Thursday, 14 October 2010

GAMESbrief Guest Post: The Ship Dev, Outerlight, Dead in the Water

The guys who made Agatha Christie simulators The Ship and upcoming Bloody Good Time (a game I was actually excited about) have all but gone under.

Bad ship-related puns aside it's real sad news. Chris Peck, co-founder of Outerlight, is the last man standing, and he's spoken very candidly about how big publishing is antithesis to innovation, and how the true home in the future for people-who-like-more-than-just-blowing-shit-up (ie us) is in digital distribution - if you can magic the financing.

Full thing over at GAMESbrief.

1 comment:

  1. I purchased BGT on Tuesday, in the uncharacteristic hope I might contribute something however small, even if only better sales.. Something to encourage him, if nothing else.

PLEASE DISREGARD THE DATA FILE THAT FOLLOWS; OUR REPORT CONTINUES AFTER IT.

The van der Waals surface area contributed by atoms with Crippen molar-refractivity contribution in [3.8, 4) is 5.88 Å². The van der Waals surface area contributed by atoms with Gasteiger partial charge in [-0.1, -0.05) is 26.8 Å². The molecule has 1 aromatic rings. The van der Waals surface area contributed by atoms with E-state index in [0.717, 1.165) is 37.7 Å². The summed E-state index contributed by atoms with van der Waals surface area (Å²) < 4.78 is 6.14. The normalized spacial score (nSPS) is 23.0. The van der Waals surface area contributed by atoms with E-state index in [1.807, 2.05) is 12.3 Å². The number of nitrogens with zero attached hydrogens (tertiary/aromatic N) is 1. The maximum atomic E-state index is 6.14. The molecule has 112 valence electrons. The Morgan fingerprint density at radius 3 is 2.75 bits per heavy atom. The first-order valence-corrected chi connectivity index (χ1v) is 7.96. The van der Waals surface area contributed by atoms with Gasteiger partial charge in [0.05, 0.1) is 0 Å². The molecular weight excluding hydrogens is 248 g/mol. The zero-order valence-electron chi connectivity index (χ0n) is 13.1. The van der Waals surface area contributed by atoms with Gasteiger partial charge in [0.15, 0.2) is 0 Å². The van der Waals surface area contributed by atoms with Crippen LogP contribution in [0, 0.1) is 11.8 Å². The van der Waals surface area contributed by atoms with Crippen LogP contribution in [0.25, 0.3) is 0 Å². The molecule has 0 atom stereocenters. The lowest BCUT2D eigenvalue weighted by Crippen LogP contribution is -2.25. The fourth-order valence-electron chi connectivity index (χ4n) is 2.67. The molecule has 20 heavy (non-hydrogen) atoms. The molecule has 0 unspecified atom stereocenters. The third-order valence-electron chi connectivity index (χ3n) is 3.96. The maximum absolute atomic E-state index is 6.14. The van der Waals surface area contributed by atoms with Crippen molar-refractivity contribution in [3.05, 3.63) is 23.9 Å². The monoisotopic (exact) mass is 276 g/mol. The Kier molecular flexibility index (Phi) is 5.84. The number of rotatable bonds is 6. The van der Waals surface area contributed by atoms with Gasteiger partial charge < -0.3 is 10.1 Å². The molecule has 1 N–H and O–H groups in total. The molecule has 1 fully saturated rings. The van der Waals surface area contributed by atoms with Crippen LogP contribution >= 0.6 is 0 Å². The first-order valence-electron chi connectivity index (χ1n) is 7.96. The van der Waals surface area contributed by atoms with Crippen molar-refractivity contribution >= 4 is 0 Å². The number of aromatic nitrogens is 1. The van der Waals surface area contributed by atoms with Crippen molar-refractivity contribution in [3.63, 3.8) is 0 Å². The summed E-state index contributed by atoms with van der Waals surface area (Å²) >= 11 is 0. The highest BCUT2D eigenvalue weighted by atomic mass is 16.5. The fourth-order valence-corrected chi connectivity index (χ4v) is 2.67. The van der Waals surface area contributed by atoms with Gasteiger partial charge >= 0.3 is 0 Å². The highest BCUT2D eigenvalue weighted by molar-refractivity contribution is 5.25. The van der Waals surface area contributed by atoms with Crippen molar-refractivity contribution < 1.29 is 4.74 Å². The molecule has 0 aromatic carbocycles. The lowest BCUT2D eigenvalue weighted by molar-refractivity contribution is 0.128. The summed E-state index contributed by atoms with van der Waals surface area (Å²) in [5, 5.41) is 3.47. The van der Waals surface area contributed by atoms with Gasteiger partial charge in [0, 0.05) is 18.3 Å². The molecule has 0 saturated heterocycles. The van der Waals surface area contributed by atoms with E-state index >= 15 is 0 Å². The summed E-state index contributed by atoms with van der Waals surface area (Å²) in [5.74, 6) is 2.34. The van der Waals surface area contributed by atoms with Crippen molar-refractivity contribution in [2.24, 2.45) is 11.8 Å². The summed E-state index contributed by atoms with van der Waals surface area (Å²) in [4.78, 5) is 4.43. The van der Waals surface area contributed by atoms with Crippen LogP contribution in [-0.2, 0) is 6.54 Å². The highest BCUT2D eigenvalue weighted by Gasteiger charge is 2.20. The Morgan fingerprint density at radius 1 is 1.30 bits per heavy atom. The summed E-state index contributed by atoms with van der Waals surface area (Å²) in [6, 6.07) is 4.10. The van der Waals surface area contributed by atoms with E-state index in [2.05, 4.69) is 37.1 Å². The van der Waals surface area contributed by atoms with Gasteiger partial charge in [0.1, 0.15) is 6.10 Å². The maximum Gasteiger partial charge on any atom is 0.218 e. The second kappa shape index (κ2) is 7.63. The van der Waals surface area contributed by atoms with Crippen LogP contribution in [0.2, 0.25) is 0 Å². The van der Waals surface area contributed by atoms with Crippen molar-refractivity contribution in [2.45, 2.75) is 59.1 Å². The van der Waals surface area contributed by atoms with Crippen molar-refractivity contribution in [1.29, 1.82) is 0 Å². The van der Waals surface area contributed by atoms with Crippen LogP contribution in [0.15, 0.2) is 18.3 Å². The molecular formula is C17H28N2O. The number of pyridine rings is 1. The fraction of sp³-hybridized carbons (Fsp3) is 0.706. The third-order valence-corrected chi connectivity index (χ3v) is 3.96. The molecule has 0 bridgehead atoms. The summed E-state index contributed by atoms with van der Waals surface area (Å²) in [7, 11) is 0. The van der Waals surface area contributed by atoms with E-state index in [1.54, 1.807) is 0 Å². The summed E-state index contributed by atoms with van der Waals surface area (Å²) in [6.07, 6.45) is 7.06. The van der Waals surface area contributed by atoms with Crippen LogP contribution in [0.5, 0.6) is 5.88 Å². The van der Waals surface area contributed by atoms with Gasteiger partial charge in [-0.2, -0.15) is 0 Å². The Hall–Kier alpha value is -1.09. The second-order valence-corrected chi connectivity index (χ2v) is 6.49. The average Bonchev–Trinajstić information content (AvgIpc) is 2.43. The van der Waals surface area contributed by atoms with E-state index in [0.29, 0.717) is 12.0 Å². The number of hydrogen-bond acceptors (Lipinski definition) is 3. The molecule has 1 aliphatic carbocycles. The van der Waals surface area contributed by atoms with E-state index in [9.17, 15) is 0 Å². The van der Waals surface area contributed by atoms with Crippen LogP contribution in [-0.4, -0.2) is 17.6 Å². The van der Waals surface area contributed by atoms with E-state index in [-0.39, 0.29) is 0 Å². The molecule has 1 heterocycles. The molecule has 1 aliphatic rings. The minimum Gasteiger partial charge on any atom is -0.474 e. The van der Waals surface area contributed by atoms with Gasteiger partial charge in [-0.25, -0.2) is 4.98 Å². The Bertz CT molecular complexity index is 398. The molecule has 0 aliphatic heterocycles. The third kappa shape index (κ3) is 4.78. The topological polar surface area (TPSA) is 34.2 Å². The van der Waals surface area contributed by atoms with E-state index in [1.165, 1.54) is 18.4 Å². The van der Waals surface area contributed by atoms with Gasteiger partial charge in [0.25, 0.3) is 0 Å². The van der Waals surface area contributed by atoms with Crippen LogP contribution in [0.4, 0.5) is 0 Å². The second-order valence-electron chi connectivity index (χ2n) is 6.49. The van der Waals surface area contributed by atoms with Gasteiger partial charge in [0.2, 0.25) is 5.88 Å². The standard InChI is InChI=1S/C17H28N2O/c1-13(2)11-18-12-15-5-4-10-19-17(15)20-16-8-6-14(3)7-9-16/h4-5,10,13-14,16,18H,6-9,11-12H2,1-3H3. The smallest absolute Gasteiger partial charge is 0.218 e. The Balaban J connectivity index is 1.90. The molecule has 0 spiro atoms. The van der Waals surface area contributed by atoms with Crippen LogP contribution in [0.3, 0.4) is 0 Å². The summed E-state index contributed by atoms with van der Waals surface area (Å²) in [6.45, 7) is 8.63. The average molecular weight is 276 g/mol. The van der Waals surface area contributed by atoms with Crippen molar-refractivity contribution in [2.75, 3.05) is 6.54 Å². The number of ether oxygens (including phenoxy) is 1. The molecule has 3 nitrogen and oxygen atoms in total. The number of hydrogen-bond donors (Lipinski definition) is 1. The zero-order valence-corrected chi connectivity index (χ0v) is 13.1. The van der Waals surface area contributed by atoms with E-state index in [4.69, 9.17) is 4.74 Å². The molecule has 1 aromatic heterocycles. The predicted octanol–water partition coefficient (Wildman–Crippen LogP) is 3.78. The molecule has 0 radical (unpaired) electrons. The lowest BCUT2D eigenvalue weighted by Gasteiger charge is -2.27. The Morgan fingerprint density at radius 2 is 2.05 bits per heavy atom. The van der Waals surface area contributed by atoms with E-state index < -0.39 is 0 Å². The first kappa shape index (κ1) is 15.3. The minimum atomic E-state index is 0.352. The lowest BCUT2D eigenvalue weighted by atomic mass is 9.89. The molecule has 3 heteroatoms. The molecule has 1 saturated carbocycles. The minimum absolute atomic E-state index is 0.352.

A pity. His games are good ideas, but depend upon good players to meet their potential. Left 4 Dead depends similarly, but focuses chiefly on a cooperative experience, meaning you can grossly weaken one faction (the AI) without infuriating any players. Difficulty modes.

    As a solely competitive game, Bloody Good Time and The Ship, like a good boardgame, depend upon friendly and communicative players to get the best experience out of it.

    Avoid the public online gameplay. A vicious, high speed deathmatch, pausing only to dodge security guards between careless kills.

    Time and again we see this, and I wonder why these developers think they can work fulltime this way. The costs are astronomical, given the timescale of game development - necessitating selling your soul to the devil for the foreseeable future before being dropped. Good game design is art.. Don't expect to get paid for it.